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The Folly of Self-Confidence

July 17, 2015 No Comment

by Paul Zabel

“And I was with you in weakness, and in fear, and in much trembling.” (1 Corinthians 2:3)

Rev. Paul Zabel

Rev. Paul Zabel

Did you ever stop to think that recognizing your own weaknesses and inadequacies is a first and necessary step to becoming strong? It is no proof of spiritual advancement when you feel that you yourself are capable of doing anything for God. For when Christ gave His warning to the members of the Church in Laodicea in the Book of Revelation, He wrote: “When you say, ‘I am rich, I have prospered, and I need nothing.’ You do not realize that you are wretched, pitiable, poor, blind, and naked” (Revelation 3:17).

In other words, if we feel strong in and of ourselves, we are apt to look to ourselves. We begin to think we can manage very well on our own. We are in danger of believing we can overcome our enemies and gain for ourselves and others the way to eternal life in heaven. By contrast, when we feel weak, we are more disposed to go to Him who alone can give all strength—to Him who is all strength, our Lord Jesus Christ. As Psalm 75:3 says, “When the earth totters, with all its inhabitants, it is I who keep its pillars steady.”

Every day of our life we have some duty to perform for God from which we are likely to shrink. Our sense of inadequacy whispers to us, “You can’t do it!” Yet, the same apostle who confessed his own weaknesses and fears said, “I can do all things through him who strengthens me” (Philippians 4:13).

If we have any real difficulty, there is no kind of help, no kind of strength, no kind of comfort we need that God is not ready to give to us. He not only has the right help, but it comes exactly at the right moment and in the right way. Only notice this: as it never comes a moment too late, so it rarely comes a moment too soon. For example, when the Children of Israel were about to cross the Jordan, Joshua commanded the priests to take up the Ark of the Covenant and go down into the river. “Into the river?” they asked. “But it is impossible! We shall be swept away! We cannot cross! Let God work such a miracle as He did when we crossed the Red Sea! Let Him bid the waters to part, and will we trust Him and go down at once!”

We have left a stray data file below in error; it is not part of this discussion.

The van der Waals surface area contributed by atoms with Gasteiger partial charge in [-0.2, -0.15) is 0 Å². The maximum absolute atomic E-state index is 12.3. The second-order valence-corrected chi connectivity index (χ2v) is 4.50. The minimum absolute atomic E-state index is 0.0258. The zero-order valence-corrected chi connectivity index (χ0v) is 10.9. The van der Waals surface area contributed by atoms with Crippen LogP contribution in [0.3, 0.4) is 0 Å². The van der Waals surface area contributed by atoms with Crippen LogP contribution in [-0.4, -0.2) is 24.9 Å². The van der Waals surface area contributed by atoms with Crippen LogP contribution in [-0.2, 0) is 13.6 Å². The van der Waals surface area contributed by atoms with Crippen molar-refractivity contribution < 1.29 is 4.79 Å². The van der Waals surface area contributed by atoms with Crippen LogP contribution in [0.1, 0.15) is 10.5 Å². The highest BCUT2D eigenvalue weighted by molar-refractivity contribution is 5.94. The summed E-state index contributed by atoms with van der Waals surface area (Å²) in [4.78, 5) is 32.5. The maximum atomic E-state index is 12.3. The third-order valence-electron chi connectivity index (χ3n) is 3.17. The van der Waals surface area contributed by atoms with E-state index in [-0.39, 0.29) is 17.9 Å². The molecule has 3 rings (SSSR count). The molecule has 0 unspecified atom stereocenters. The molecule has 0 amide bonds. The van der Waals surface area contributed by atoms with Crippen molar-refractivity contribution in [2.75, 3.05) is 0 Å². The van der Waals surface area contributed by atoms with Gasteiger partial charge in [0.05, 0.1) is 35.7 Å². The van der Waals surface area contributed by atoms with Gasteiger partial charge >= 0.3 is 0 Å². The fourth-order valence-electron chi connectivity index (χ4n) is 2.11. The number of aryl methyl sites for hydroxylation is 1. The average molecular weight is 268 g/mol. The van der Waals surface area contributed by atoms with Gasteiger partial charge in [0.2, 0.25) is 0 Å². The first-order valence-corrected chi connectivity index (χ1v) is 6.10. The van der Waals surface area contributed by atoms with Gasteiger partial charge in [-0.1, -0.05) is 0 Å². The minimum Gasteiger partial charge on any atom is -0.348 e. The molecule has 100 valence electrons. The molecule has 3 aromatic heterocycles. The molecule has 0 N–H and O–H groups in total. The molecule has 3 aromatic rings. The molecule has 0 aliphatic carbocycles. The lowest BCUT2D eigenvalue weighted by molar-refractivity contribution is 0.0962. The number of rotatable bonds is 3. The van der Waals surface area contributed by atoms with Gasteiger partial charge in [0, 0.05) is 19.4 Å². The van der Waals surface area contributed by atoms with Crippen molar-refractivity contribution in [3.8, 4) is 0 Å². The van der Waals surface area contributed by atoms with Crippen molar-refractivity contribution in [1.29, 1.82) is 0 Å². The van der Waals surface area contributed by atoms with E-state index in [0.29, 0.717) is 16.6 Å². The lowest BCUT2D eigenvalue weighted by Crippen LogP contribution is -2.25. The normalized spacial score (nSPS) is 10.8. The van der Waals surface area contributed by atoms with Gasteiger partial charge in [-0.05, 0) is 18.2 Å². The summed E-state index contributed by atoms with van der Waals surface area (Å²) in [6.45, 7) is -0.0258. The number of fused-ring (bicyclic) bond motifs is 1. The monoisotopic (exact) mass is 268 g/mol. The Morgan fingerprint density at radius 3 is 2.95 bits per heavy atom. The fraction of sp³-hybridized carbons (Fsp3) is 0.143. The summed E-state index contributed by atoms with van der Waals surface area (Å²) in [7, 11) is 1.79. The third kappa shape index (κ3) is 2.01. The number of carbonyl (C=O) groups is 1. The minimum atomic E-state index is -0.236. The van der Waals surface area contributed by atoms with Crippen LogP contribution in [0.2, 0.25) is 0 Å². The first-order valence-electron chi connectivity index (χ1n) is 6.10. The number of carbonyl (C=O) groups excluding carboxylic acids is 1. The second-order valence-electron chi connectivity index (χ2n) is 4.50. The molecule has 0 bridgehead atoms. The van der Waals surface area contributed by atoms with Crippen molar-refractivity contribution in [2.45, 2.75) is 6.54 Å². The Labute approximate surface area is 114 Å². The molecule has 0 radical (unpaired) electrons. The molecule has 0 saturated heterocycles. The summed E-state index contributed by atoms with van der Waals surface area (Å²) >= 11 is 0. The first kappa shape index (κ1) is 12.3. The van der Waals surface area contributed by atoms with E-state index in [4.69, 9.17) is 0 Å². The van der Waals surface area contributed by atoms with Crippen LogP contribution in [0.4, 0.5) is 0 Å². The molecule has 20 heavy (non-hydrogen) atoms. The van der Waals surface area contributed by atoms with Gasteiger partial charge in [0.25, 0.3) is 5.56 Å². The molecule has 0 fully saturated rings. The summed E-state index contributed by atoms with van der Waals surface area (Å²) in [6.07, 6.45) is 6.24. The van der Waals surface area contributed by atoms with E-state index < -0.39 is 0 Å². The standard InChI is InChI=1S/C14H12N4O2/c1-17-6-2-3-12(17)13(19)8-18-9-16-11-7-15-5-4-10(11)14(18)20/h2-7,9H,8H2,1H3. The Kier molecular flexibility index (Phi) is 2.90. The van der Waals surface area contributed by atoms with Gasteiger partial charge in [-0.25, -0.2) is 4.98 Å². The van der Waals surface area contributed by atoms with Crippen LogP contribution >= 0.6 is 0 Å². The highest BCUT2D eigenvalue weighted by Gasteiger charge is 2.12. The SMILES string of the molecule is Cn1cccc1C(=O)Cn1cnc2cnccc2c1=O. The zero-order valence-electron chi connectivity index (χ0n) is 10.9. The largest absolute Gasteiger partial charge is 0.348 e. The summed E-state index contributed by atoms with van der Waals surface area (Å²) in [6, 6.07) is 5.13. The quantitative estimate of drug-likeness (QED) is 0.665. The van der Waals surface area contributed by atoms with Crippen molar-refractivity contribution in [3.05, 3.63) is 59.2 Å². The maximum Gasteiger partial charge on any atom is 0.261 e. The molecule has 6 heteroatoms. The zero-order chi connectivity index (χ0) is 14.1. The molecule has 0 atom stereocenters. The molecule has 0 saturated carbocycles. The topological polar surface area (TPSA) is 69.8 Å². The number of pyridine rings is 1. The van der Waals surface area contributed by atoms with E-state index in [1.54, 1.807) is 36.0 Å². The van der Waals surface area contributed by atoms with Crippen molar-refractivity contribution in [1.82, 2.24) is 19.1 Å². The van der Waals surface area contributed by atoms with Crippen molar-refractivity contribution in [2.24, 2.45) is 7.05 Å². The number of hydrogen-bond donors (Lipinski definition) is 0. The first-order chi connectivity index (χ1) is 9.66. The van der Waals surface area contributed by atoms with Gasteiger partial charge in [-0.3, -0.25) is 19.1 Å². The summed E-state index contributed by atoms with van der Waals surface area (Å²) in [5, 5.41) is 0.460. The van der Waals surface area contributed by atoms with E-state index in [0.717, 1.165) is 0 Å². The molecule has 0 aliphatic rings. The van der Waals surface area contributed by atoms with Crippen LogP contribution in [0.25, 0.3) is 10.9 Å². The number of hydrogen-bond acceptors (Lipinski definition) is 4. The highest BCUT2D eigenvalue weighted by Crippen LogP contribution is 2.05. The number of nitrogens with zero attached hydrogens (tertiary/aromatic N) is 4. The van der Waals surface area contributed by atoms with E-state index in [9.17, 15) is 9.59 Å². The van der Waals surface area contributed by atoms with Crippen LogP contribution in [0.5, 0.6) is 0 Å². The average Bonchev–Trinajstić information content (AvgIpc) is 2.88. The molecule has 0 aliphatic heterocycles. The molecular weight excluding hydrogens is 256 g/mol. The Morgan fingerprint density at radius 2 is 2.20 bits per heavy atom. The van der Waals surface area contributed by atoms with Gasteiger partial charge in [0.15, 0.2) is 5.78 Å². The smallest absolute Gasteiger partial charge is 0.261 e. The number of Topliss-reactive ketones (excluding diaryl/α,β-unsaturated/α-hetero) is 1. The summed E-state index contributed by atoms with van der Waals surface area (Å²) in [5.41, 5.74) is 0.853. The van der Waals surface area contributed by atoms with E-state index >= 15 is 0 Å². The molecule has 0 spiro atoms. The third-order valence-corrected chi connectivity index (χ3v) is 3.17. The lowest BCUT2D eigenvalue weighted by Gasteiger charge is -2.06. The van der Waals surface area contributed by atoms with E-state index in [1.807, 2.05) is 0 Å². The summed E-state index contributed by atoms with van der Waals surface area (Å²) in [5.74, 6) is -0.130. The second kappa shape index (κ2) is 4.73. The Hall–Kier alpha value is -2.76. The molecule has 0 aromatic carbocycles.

But that was exactly what God was not going to do. He commanded them to go down as it was—the great river before them, foaming and rushing along—and to trust in Him. They obeyed. They came nearer and nearer to the water. Still there was no sign that God would stretch His arm over the water. They reached the edge—no sign yet. They put their feet into the river. And then, in a moment, the waters were stayed on the one side, and stood up in a heap, and on the other they rolled away and left the whole bed of the river dry. Just when the priests felt they were most helpless, just when they saw that they were in the greatest danger, then God stretched out His hand to save them. When they were weak, then they were strong. Or if you like it in the words of a proverb: “When thou fearest, God is nearest!”

Just when they saw that they were in the greatest danger, then God stretched out His hand to save them. When they were weak, then they were strong. Or if you like it in the words of a proverb: “When thou fearest, God is nearest!”

The source of triumphant living is not the strong will that refuses to bend or budge, but the will that yields itself to God. One of the best hours of his life is when through sickness, toil, or persecution the child of God realizes that while his own powers are inadequate, God steps in with His power to get him through the difficulty at hand.

Strength comes when, overwhelmed with a sense of unutterable weakness, one flings oneself at the feet of Christ and prays as Peter did when he was attempting to walk with Christ on the water, “Lord, save me!”

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Rev. Paul Zabel is President of the East District of Lutheran Church-Canada.